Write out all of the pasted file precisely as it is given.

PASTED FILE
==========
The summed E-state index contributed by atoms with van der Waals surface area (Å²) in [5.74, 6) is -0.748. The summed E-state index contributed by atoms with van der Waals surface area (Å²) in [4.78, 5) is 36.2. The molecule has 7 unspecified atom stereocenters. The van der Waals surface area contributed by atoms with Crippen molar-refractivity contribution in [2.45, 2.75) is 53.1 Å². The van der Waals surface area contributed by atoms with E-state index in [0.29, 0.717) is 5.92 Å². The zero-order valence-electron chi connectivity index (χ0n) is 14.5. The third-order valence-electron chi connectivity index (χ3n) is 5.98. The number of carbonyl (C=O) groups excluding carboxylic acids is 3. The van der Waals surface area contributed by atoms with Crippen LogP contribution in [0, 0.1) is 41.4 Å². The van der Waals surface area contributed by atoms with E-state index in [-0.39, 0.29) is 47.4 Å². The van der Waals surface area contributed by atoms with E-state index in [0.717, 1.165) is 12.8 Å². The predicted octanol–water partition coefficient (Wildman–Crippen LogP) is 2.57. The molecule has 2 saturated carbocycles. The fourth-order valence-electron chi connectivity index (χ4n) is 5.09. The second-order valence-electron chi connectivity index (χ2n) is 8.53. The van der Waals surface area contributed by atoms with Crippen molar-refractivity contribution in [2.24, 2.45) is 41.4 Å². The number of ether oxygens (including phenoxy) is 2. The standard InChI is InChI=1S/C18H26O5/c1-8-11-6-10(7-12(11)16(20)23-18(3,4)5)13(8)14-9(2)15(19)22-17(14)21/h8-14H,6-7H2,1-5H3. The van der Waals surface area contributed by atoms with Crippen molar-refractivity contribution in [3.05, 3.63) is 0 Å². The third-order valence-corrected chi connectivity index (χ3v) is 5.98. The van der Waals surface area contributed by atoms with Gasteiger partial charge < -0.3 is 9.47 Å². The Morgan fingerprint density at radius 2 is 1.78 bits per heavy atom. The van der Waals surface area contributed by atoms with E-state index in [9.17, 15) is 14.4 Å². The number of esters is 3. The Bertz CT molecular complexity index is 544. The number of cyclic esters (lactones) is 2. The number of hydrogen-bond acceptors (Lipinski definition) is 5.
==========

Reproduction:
The summed E-state index contributed by atoms with van der Waals surface area (Å²) in [5.74, 6) is -0.748. The summed E-state index contributed by atoms with van der Waals surface area (Å²) in [4.78, 5) is 36.2. The molecule has 7 unspecified atom stereocenters. The van der Waals surface area contributed by atoms with Crippen molar-refractivity contribution in [2.45, 2.75) is 53.1 Å². The van der Waals surface area contributed by atoms with E-state index in [0.29, 0.717) is 5.92 Å². The zero-order valence-electron chi connectivity index (χ0n) is 14.5. The third-order valence-electron chi connectivity index (χ3n) is 5.98. The number of carbonyl (C=O) groups excluding carboxylic acids is 3. The van der Waals surface area contributed by atoms with Crippen LogP contribution in [0, 0.1) is 41.4 Å². The van der Waals surface area contributed by atoms with E-state index in [-0.39, 0.29) is 47.4 Å². The van der Waals surface area contributed by atoms with E-state index in [0.717, 1.165) is 12.8 Å². The predicted octanol–water partition coefficient (Wildman–Crippen LogP) is 2.57. The molecule has 2 saturated carbocycles. The fourth-order valence-electron chi connectivity index (χ4n) is 5.09. The second-order valence-electron chi connectivity index (χ2n) is 8.53. The van der Waals surface area contributed by atoms with Crippen molar-refractivity contribution in [2.24, 2.45) is 41.4 Å². The number of ether oxygens (including phenoxy) is 2. The standard InChI is InChI=1S/C18H26O5/c1-8-11-6-10(7-12(11)16(20)23-18(3,4)5)13(8)14-9(2)15(19)22-17(14)21/h8-14H,6-7H2,1-5H3. The van der Waals surface area contributed by atoms with Crippen molar-refractivity contribution in [3.05, 3.63) is 0 Å². The third-order valence-corrected chi connectivity index (χ3v) is 5.98. The van der Waals surface area contributed by atoms with Gasteiger partial charge < -0.3 is 9.47 Å². The Morgan fingerprint density at radius 2 is 1.78 bits per heavy atom. The van der Waals surface area contributed by atoms with E-state index in [9.17, 15) is 14.4 Å². The number of esters is 3. The Bertz CT molecular complexity index is 544. The number of cyclic esters (lactones) is 2. The number of hydrogen-bond acceptors (Lipinski definition) is 5.